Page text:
Next, the Liqui Moly 962C, bear­ing chas­sis num­ber 962-106b and pur­chased via an auc­tion… The white Pro­to­type raced 11 times in 1987 (in­clud­ing Le Mans), win­ning twice at Noris­ring and Kyalami. It con­tin­ued its ca­reer in Ja­pan from 1988 un­til '91, fin­ish­ing sec­ond and third on sev­eral out­ings, later be­ing the sub­ject of a four-year restora­tion. Parked on a lift above the Yoko­hama 962, you can't miss the 1986 Havo­line car, chas­sis 962-121, a US win­ner on seven oc­ca­sions in 1987-88, in­clud­ing two vic­to­ries at Se­bring's 12hour race.

The orange Jäger­meis­ter Pro­to­type turned out to be a

“YOU PROB­A­BLY GATH­ERED, WAYNE HAS A THING FOR 962S…”

great find, as Wayne re­cently dis­cov­ered it was the first car­bon-fi­bre Porsche 962. It had a rough be­gin­ning in 1987, heav­ily crash­ing on its in­au­gu­ral race, though it sur­vived well thanks to its strong car­bon un­der­pin­ning. Af­ter re­plac­ing sev­eral com­po­nents, the car was back on track just a week later. The fully-re­stored Group C en­try, chas­sis num­ber 962138, has been equipped with a 3.0-litre twin-turbo mo­tor. Let's add a fifth sur­vivor to Wayne's list of 962s, a 1985 model wear­ing the Victor com­puter liv­ery, cur­rently un­der­go­ing a restora­tion in the UK!

Com­plet­ing the Porsche line-up is a 2000 Porsche Lola B2K/10, which may not be the most fa­mous Le Mans Pro­to­type ever, but still has a place in Wayne's heart. Lola Cars In­ter­na­tional de­vel­oped only a hand­ful of cars, though his ex­am­ple is the only one fea­tur­ing a Porsche-pow­ered chas­sis. Run­ning a 1000bhp GT1 Evo engine, the racer came to be as Porsche de­cided to with­draw from Le Mans, fol­low­ing their vic­tory in 1998. With their mo­tor­sport depart­ment ded­i­cated to the de­vel­op­ment of the fu­ture RS Spy­der, the man­u­fac­turer agreed to sup­ply one of their pow­er­plants to Cham­pion Mo­tor­sports for use in the Lola. The driv­ers reached the podium dur­ing a few mi­nor races, though it never won any ma­jor events un­til it be­came un­com­pet­i­tive at the end of the 2002 season. It re­tains its orig­i­nal Cham­pion liv­ery, at a time when track du­ties were shared be­tween Wal­lace, Hay­wood, Maasen and Luhr.

Yes, there's in­deed a lot to see in the Pel­i­can col­lec­tion… Oh, we haven't men­tioned the roadle­gal 1958 Daim­ler tank, pur­chased for the sim­ple rea­son that our man wanted his two sons (age 10 and 12) to be in­volved in the re­build of a fun toy. It's an in­ter­est­ing piece, mo­ti­vated by a six-cylin­der mo­tor and ca­pa­ble of be­ing en­tirely sub­merged in wa­ter. Once the restora­tion is com­pleted, he plans to use it to pick up his kids from school. Looks like Wayne is hav­ing fun in life. And look­ing at this col­lec­tion, we un­der­stand why! CP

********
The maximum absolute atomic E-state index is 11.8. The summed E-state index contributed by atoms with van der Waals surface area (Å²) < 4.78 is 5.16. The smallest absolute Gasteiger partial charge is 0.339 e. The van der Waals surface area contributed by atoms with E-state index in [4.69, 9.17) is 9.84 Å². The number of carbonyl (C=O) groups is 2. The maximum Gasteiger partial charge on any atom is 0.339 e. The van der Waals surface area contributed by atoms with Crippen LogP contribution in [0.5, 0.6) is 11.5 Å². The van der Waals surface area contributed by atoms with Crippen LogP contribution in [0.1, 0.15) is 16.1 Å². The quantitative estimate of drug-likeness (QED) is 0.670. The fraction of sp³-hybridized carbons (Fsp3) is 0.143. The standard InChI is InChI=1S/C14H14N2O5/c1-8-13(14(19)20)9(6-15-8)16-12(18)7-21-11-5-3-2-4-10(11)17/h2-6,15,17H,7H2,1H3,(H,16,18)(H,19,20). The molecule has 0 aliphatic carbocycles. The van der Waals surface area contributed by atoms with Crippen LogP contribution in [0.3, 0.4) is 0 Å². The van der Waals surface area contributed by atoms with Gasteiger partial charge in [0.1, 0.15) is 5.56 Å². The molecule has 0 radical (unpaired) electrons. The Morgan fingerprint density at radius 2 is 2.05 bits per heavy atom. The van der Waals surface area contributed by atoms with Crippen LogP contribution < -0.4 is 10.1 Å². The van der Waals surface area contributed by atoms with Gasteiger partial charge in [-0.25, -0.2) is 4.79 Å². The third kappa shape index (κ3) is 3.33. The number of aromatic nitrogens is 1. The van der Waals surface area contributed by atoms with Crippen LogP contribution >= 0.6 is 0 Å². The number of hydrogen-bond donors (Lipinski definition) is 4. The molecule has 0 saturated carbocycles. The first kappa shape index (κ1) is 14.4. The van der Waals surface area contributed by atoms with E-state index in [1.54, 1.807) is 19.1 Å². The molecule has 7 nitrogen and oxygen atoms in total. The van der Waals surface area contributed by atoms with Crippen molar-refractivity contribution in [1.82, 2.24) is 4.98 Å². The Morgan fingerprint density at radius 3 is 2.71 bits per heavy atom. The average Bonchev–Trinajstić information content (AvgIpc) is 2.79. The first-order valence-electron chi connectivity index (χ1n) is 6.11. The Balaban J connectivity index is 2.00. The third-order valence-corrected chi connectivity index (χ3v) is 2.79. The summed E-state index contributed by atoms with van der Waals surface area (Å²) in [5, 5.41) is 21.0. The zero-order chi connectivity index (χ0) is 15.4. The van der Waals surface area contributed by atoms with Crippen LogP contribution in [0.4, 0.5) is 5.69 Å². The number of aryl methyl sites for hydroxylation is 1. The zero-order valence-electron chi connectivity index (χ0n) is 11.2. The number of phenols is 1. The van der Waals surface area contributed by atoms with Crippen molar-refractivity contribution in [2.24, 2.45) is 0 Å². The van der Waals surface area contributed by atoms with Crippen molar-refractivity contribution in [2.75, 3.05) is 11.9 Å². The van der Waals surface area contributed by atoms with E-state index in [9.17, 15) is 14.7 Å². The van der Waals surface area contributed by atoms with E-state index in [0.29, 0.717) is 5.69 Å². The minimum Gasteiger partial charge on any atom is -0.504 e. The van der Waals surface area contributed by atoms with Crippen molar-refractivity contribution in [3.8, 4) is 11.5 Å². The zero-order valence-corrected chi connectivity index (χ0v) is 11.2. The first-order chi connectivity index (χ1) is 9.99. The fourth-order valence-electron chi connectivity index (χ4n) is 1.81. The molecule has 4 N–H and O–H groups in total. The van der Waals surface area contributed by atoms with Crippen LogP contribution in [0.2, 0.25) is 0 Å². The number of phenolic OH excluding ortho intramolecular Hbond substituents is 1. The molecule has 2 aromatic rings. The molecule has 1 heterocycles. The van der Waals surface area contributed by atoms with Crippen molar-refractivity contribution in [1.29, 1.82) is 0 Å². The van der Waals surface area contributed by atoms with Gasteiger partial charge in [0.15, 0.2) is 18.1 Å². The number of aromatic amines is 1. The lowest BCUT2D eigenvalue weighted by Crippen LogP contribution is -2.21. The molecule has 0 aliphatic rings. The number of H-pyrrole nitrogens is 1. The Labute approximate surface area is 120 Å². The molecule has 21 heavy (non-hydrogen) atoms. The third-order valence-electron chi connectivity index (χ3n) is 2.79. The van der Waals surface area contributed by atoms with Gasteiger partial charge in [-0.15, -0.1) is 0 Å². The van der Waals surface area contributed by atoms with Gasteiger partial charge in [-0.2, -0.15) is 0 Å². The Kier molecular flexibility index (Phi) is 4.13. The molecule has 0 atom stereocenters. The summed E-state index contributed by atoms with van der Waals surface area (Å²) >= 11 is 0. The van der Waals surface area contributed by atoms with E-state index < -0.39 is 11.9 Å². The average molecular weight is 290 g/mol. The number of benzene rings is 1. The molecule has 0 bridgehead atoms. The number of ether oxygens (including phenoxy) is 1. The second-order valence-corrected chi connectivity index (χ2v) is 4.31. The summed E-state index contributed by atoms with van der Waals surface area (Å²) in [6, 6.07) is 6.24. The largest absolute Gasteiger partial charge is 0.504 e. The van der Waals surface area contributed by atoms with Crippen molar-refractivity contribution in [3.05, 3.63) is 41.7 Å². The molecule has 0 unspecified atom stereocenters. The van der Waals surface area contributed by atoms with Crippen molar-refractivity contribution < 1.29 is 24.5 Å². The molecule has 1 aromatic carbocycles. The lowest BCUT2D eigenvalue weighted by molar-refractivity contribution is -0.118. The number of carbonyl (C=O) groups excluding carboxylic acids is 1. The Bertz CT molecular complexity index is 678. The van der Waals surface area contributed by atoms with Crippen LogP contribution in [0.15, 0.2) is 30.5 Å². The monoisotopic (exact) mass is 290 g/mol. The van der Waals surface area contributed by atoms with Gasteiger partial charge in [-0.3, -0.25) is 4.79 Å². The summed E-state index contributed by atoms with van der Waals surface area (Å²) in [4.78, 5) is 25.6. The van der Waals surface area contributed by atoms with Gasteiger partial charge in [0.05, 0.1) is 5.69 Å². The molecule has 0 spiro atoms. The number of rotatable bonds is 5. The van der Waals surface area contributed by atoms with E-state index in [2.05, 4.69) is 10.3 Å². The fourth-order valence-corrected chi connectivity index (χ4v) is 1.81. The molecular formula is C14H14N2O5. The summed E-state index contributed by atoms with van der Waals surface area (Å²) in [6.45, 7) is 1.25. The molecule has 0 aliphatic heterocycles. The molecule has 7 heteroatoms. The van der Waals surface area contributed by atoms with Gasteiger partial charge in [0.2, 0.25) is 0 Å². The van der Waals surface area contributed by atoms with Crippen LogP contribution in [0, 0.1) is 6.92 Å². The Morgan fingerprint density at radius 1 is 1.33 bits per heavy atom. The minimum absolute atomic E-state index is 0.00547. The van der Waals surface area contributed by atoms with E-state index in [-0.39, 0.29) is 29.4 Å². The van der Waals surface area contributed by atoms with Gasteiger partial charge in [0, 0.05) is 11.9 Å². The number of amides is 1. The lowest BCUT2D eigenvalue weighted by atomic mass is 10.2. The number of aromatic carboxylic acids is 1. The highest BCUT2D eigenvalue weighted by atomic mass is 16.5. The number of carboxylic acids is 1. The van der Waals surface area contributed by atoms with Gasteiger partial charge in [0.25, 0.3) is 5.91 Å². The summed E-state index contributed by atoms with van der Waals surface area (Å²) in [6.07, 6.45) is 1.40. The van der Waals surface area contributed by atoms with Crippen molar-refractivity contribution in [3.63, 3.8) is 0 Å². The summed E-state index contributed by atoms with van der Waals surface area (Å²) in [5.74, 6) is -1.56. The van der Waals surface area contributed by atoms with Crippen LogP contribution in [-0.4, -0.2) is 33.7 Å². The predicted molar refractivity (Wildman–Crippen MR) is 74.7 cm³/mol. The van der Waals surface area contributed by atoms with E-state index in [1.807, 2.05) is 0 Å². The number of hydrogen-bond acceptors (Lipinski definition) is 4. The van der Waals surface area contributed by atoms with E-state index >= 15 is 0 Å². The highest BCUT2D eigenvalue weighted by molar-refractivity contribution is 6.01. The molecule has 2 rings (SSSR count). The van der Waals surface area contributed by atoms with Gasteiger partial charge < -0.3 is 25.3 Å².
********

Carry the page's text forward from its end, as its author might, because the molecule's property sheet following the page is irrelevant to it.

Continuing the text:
“THERE’S A LOT TO SEE IN THE PEL­I­CAN COL­LEC­TION…”

The build­ing serves both as stor­age and shop. Who wouldn’t want such a place?

Be­low left: Wayne Dempsey is a hard-core Porsche en­thu­si­ast and col­lec­tor who knows how to have fun! He’s the man be­hind Pel­i­can Parts, the hugely suc­cess­ful on-line parts op­er­a­tion and in­for­ma­tion re­source

Be­low right: Neon signs, gas pumps, mem­o­ra­bilia (and Porsches, of course): this col­lec­tion has it all

Be­low: Best known in its Liqui Moly liv­ery, 962-106b oc­ca­sion­ally ran with rear fender skirts. Oh, and who doesn’t love a race Porsche in Jäger­meis­ter liv­ery?

Above left: From a seem­ingly hum­ble 914 to pow­er­ful 962s, Car­rera RS to 356 Speed­ster, Wayne Dempsey shows eclec­tic tastes

Above right: While not very suc­cess­ful in com­pe­ti­tion, Porsche Lola B2K/10 ran with Porsche’s back­ing

Above: Fun and easy to use, the 914 is one ofdempsey’ s favourite ve­hi­cles to drive. It’s pow­ered by a 2.7-litre

Be­low right: A few Porsches and…well, a 1958 Daim­ler tank, the lat­est Dempsey family project! Green RSRstyle hot-rod runs a 3.4-litre pro­to­type RS mo­tor

Be­low left: Wayne kept busy in the shop while we took pic­tures. That’s the stock engine from the Speed­ster

Be­low: Think­about the in­cred­i­ble 30-year evo­lu­tion be­tween the ’58 Speed­ster and the 962 be­hind… The ‘RS’ is a replica run­ning a

Above left: Be­ing trained as an engi­neer, Wayne owns a range of old and fas­ci­nat­ing tech-ori­ented scale mod­els

Above right: Sev­eral (large) scale mod­els cel­e­brate Porsche’s rac­ing her­itage, such as the 906 body

Above: Wayne’s al­ways happy to demon­strate his col­lec­tion at the an­nual Al­lPorsche Week­end open house day…

Be­low right: ‘Wall art’ 962 nose nicely com­ple­ments the 1987–88 Se­bring win­ner, chas­sis num­ber 962-121

Be­low left: These three flat­sixes show­case the de­vel­op­ment of the 962 engine over the years